We are all musical beings and rhythm is the foundation of all our musical behaviours. Luckily, rhythm is in everyone - I’m sure you’ve already noticed a few rhythmic behaviours in your child. Here’s an evidence-based look at how rhythm develops and why it’s important.
Rhythm starts young…
We begin our relationship with rhythm incredibly early in our development.
Before birth the prenatal infant is aware of sound and is able to perceive and respond to basic rhythmic stimulation from very early in gestation. This musical readiness allows the prenatal infant to become familiar with uterine sounds, her parents voices,
and the sounds of what will be her daily life.
Why do we need it?
Rhythmic awareness of the external environment is a powerful adaptive tool, enabling the infant to feel less stress post birth and most importantly, to enhance bonding with her parents.
While our perception of rhythm is innateit is the specificity of this early aural awareness that is remarkable. The prenatal infants perception of rhythm is incredibly detailed, allowing her to differentiate the smallest differences and changes in rhythmic meter. This perception is finer than is required for musical processing and suggests that in infancy our rhythmic discrimination skills are for more than just understanding music. Rhythm is firmly embedded in the infants’ early vocal and gestural interactions with parents.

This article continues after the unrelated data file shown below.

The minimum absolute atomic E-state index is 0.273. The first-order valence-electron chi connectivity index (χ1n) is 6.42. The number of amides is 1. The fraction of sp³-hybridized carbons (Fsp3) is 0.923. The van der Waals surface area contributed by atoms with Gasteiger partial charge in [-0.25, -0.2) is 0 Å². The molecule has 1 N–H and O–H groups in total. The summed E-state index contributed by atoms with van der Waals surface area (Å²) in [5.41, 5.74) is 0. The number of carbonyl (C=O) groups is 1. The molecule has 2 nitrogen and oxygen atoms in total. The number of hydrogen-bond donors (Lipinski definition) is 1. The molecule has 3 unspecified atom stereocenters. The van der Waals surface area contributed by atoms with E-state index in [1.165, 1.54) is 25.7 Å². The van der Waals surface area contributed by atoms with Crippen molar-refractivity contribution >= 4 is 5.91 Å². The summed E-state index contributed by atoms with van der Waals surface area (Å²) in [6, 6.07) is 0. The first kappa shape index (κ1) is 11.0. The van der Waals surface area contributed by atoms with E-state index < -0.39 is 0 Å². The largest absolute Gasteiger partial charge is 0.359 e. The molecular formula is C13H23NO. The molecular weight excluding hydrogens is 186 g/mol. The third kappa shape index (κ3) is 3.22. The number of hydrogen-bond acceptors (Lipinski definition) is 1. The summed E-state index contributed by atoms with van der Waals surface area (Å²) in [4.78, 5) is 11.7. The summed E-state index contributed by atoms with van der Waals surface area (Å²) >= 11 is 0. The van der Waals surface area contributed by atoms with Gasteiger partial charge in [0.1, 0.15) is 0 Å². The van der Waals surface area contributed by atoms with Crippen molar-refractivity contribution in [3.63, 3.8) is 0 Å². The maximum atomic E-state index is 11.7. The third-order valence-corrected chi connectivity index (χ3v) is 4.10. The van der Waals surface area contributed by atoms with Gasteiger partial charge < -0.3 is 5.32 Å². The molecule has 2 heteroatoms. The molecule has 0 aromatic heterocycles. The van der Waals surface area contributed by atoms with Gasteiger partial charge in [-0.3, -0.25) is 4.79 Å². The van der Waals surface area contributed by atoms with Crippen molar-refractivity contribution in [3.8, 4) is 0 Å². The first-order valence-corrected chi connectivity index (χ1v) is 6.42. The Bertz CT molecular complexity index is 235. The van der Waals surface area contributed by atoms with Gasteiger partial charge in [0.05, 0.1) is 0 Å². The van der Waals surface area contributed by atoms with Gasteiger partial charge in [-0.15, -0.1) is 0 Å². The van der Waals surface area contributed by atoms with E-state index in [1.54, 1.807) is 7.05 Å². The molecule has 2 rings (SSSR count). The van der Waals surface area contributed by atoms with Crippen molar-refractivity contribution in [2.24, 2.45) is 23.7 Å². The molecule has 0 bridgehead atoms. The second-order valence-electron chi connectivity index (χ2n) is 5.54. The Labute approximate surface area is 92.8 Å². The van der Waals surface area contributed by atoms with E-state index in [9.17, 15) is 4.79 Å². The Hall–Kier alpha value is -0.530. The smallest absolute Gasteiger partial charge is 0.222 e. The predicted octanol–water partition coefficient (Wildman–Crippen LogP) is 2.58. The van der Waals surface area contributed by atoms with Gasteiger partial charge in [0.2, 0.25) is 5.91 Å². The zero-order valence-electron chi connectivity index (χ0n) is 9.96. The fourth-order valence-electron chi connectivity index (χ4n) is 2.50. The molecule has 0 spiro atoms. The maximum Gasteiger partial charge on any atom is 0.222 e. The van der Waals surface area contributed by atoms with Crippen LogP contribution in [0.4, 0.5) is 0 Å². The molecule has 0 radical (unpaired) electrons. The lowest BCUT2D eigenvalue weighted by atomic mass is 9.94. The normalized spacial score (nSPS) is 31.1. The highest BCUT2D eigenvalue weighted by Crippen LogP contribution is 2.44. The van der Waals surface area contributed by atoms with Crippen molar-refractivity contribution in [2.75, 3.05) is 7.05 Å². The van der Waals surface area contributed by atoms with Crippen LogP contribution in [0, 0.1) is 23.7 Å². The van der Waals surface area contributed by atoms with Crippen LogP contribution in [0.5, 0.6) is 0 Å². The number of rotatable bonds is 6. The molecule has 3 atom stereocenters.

Research suggests that the specific timing of these interchanges during infant directed speech or singing is vital to the healthy development of the infant/mother
bond. Sensitively timed turn-taking fosters emotional and communicative connectedness and resilience through the sharing of affective states between mother and infant. Through the contingency and reciprocity of these interchanges the infant learns that her mother is attuned to her needs and thus the world is safe and predictable.
What rhythms do infants like?
Initially the infant prefers the rhythm of her mothers’ voice speaking and singing. She continues to respond instinctively to rhythm and to develop increased rhythmic ability, beginning to experiment with rhythmic changes in her vocalisations. As the child develops she remembers rhythms in larger and larger ‘chunks’ and will remember rhythmic patterns better when accompanied by movement.
As she matures the young child begins to enjoy the faster rhythm of play songs. These are usually in duple time and far more rhythmically varied than the slow, rocking rhythm of lullabies. This duple time helps the young child to coordinate her physical movements to music, gaining greater competency as she engages in action and movement songs. She can discriminate the beat and pulse of playsongs and manipulate the elements of rhythm in her own playful vocalizations. By age 3 the young child is capable of a large range of physical movements in response to music and is able to reproduce rhythm at around 75% accuracy.
The early years are a time of rich development in the childs perception
and physical manifestation of rhythm.